Whilst I was meeting with the observers, deployment of the agents was taking place. With our limited resources – three pick-up trucks and a Mazda sedan – deploying nearly 700 brave men and women across the width and breadth of the three constituencies was a mammoth task that took the whole of Friday night.
It did not pass without incident. At 2am at Hilbre Estates in the Zvimba East constituency one of our drivers was brutally assaulted by a Central Intelligence Organisation operative. Coincidentally, he was a close relative of Robert Mugabe and a candidate in the local government elections. Mutandirwa chased the MDC driver in his pick-up truck and tried to run him off the road on numerous occasions. The assault was reported to the Nyabira Police Station but they were too busy to react.
John Stanton, a friend from Johannesburg, and I set out early on the Saturday morning with Nixon the chief election agent and two other polling agents to check that all the MDC polling agents at the 140 polling stations were in place and that there was no funny-business on the go. Alas. We bumped into said funny-business at one of the first polling stations we visited – Gwebi College.
Zanu party at polling station.
We found a party on the go in the room right next to the polling station. The party/ beer drink was being hosted by Frank Sada, the incumbent Zanu (PF) councillor. Nixon felt that the sight of Zanu (PF) luminaries swilling beer in full sight of queuing voters could be construed as intimidating. The presiding officer, a government employee, felt differently. And so we set off in search of an election observer. Eventually we found what I think was the only observer assigned to Zvimba East and Zvimba West constituencies, an area of around 1,000 square kilometres, at a polling station called Royden Farm. We also found Patrick Zhwao, the incumbent Zanu (PF) MP and yet another Mugabe nephew there – a charming, dreadlocked young man with designer jeans, pointy Italian shoes and a crocodile smile.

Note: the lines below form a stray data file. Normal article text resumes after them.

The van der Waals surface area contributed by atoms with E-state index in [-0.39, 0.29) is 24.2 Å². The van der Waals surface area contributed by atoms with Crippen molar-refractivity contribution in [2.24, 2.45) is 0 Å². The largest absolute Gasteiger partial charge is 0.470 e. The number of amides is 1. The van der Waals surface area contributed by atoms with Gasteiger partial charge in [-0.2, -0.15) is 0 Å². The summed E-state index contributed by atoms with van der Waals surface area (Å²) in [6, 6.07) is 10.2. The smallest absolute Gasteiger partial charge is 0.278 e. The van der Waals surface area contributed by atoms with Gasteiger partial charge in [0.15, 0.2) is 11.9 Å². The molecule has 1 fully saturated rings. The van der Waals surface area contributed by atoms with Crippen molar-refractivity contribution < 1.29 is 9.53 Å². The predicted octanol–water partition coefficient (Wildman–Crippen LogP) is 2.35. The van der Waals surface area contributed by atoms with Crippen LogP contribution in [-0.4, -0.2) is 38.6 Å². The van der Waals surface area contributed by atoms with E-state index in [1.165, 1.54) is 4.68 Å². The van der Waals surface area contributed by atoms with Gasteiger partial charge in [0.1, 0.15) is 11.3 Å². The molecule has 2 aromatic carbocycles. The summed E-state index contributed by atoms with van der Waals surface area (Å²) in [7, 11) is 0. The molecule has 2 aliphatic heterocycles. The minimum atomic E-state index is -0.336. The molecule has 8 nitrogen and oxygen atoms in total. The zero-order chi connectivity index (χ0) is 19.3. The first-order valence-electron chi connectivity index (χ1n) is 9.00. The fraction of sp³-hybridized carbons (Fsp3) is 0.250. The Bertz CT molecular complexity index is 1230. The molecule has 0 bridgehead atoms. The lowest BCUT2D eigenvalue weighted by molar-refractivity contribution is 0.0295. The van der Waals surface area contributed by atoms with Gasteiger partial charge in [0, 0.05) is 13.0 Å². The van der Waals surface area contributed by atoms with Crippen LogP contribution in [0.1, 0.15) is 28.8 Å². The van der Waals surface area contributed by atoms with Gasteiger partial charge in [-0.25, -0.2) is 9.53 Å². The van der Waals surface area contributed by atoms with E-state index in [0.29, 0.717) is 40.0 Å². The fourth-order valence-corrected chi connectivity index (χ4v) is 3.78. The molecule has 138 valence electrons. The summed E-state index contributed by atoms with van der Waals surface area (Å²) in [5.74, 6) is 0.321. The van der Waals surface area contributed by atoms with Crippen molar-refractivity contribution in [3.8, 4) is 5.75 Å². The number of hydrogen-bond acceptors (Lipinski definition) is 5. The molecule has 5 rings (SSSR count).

Patrick engaged John and I in lighthearted banter. He wanted to know why we had chosen a losing party to support. I suggested that given the fact the votes hadn’t been counted that his observations were premature, unless of course he knew something I didn’t. We left Zhwao and went to where the lonely observer was sitting, to complain about the beer drink at the Gwebi polling station.
The observer tut-tutted quietly but said, unfortunately, due to a lack of transport, he wasn’t going to be able to react. I offered him a lift. But unfortunately with voters streaming into the Royden Farm polling station at a rate of about five an hour he wasn’t going to be able to leave Royden. Alas.